Because if we have ample examples in our historical DNA for the death of democracy, we also have a blueprint for its protection, and rebirth. There were abolitionists who fought against the horrors of slavery in America. Then, after the failures of reconstruction and the imposition of a brutal system of Jim Crow, came the long fight for Civil Rights.

"It took lots of people, activists on the ground, working daily to reintroduce democracy in those parts of the United States where it had been taken away," historian Kenneth Mack says. "And it was only reintroduced within my lifetime."

The 1960's struggle for equal rights was a massive movement led by Black people and people of color — people who maintained a stubborn belief in America's promise as they pushed for a second attempt at reconstruction.

"I think it's really important for us to remember that even as ordinary American citizens, you can actually push the pendulum of history," says historian Manisha Sinha.

People must push, Sinha says, but those in power must act. "The only time American democracy has been protected has been when the federal government has responded in forceful ways," she says.

The August historians meeting was not the only time President Biden hosted experts to learn from the past. Earlier this year he met with another group that included Annette Gordon-Reed, a Black scholar who studies race, law and history at Harvard. In previous speeches, Biden has compared today's threats to voting rights to Reconstruction and post-Reconstruction America.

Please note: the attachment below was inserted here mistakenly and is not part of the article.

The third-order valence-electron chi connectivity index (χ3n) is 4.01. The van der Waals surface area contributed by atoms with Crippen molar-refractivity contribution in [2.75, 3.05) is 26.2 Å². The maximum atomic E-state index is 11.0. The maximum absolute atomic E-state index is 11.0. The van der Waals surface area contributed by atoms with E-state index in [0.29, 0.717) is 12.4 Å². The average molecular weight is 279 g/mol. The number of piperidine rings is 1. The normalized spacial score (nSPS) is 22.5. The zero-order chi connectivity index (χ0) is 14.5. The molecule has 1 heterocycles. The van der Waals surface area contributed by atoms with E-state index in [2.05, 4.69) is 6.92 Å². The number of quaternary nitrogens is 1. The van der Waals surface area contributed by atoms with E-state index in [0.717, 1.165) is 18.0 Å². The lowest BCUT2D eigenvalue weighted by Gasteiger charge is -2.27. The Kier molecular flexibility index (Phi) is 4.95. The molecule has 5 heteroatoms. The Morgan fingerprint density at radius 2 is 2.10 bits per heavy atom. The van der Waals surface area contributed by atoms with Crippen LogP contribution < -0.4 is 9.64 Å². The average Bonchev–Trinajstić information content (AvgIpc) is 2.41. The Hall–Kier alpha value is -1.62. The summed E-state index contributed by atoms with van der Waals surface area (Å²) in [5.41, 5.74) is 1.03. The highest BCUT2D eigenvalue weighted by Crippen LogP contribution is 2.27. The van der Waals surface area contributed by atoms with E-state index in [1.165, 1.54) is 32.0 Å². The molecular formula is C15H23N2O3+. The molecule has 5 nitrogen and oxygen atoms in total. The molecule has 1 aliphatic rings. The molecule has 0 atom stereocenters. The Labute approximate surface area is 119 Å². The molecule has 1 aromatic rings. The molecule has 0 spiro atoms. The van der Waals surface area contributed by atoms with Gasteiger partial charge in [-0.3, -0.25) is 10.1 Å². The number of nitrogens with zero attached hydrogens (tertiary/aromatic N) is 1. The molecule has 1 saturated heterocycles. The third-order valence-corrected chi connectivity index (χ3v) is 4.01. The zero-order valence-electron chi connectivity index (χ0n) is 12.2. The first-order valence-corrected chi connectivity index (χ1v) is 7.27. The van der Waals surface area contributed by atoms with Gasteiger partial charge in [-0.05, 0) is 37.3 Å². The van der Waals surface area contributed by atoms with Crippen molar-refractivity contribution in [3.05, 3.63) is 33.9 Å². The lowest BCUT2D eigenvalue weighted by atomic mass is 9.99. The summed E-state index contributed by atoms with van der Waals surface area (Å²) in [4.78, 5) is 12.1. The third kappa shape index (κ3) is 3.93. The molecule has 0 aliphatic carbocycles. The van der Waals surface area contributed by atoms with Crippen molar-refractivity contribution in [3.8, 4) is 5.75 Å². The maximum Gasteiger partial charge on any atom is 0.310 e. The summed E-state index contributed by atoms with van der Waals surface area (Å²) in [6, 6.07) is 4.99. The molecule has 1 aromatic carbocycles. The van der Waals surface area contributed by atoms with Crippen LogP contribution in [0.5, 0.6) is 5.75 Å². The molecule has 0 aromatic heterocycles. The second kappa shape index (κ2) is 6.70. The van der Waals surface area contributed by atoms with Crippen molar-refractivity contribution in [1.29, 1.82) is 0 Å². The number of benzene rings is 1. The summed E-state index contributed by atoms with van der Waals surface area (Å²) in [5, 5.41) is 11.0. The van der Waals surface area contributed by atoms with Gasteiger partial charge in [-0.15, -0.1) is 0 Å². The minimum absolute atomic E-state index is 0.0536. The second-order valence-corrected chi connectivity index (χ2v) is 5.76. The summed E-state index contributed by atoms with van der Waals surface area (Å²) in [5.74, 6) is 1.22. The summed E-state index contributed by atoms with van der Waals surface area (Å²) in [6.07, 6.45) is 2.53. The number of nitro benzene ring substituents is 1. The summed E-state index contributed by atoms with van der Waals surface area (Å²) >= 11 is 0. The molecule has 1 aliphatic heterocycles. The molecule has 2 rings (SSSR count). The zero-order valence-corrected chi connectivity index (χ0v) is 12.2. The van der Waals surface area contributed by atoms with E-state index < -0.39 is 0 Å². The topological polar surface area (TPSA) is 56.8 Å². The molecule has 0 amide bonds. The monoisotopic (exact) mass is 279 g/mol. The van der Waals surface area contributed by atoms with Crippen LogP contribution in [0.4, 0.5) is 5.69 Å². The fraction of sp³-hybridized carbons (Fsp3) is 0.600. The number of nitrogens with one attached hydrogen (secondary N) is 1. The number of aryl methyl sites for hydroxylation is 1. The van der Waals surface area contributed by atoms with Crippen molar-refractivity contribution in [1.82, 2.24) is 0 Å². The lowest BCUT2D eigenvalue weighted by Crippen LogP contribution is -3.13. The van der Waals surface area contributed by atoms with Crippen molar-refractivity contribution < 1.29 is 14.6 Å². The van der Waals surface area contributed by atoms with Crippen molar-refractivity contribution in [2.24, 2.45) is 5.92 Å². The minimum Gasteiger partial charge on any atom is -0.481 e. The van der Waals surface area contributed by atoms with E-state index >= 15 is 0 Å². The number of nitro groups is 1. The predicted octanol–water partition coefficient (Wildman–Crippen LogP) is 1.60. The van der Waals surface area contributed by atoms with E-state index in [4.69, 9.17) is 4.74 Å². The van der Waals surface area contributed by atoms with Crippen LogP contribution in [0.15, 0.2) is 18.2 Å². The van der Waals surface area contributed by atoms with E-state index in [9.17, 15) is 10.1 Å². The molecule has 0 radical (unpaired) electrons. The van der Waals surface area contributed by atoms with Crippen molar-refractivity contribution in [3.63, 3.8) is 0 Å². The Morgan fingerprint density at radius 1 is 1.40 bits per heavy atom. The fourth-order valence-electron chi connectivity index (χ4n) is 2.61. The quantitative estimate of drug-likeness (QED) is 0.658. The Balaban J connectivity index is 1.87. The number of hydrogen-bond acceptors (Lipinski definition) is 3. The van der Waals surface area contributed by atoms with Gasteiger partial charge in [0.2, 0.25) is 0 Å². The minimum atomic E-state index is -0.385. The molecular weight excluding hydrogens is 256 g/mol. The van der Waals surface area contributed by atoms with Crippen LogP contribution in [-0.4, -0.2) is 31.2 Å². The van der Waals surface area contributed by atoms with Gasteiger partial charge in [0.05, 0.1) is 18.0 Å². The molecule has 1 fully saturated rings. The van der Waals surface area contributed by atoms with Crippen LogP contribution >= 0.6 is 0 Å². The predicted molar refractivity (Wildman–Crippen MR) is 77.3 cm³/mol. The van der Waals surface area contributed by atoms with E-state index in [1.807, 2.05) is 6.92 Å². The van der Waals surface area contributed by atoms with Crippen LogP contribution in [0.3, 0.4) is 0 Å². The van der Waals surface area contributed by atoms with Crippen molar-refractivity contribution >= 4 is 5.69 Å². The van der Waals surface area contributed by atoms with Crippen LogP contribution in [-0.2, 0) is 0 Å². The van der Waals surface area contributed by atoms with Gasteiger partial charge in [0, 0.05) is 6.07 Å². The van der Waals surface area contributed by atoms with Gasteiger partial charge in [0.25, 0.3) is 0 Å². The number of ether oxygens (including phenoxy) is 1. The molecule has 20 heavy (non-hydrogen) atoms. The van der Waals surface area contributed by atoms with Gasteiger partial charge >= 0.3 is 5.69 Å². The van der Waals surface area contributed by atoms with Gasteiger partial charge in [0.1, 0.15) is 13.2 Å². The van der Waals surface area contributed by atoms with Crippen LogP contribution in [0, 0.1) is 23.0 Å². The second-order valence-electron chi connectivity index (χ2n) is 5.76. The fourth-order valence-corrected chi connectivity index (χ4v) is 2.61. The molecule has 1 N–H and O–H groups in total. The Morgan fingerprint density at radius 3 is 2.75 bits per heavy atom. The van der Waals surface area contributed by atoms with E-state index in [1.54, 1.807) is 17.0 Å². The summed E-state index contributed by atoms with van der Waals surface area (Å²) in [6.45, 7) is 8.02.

But Jelani Cobb says it's still concerning that this meeting of all white historians happened at all. Especially at the same time that there is a movement by Republican politicians to sensor and silence the histories of Black people and people of color across the United States.

The campaign to outlaw the teaching of America's racist — and anti-democratic — past is not a coincidence, says Cobb. The same politicians who are pushing history into the shadows, are also pushing and promoting voter suppression laws pulled directly from that past. "What they are doing is effectively turning off the light switch," at the moment we most need to be able to see, Cobb says.

History after all, can be read like a map.

"There's a map that will help us understand the moment we're in, and we are plunging ourselves into complete darkness at that moment."

Copyright 2022 NPR. To see more, visit https://www.npr.org.

Corrected: September 4, 2022 at 12:00 AM EDT
In an earlier version of this story, the last name of the executive director of the American Studies Association was misspelled. He is Scott Kurashige, not Kurisage.
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Sandhya Dirks
Sandhya Dirks is the race and equity reporter at KQED and the lead producer of On Our Watch, a new podcast from NPR and KQED about the shadow world of police discipline. She approaches race and equity not as a beat, but as a fundamental lens for all investigative and explanatory reporting.